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Defaulting on any student loan such as a Direct or Perkins Loan can have a number of negative impacts, not the least of which, on your credit profile. Credit bureaus report monthly on a borrower’s repayment history. A report of a delinquent or defaulted student loan can have potentially adverse effects on your ability to borrow money, be offered a good interest rate, obtain some types of employment, or even rent a place to live. Default on a student loan will also inhibit your ability to receive on-going financial aid, and so potentially block your academic progress.
Federal regulations governing student loans define a default as “failure of a borrower to make an installment payment due or to comply with other terms of the promissory note or written repayment agreement.”
For the purposes of this “How To”, let’s consider some scenarios that pertain to Direct and Perkins Loans that are delinquent with at least one payment thirty or more days late.
The National Student Clearinghouse (NSLC) aggregates and reports student enrollment data submitted by registrars from around the country. Most colleges and universities will report student enrollment data to the NSLC every session once a student has passed their Add/Drop Period. In some cases, this update does not happen or does not fully resolve the payments outstanding on a student loan account. In addition, a small number of national institutions do not subscribe to the NSLC to report enrollment data.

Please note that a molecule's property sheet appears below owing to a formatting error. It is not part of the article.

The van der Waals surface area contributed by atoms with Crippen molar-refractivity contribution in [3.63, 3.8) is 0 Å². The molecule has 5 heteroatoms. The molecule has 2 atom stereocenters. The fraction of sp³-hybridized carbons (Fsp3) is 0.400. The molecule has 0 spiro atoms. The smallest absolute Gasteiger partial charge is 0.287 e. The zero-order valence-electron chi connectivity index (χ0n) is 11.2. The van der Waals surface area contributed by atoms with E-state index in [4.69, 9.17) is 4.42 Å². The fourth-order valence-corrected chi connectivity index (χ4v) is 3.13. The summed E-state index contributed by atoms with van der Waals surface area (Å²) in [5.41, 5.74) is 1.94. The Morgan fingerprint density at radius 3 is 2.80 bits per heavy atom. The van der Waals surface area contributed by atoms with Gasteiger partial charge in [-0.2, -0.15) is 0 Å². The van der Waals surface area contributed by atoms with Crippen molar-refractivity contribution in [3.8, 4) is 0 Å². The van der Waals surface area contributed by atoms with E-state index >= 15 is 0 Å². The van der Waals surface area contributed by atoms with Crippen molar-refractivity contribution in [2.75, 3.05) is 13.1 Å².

If your delinquency is being caused by missing or incomplete enrollment reporting
In this situation you can no longer just catch up on missed payments nor ask for deferment or forbearance. The entire balance of the loan plus interest and collection costs are due. So, what can you do?
Note that this is a general guide. We strongly recommend you always communicate directly with your lender regarding your rights and obligations related to your Direct, Perkins or particular type student loan.
(UCLA attempts to provide up-to-date information in our Bruin Dollars and $ense How To Series. Please be aware that the content of this document is based upon information that was correct at the time of publication. All information pertaining to and gathered from both UCLA and other sources is subject to change without notice.)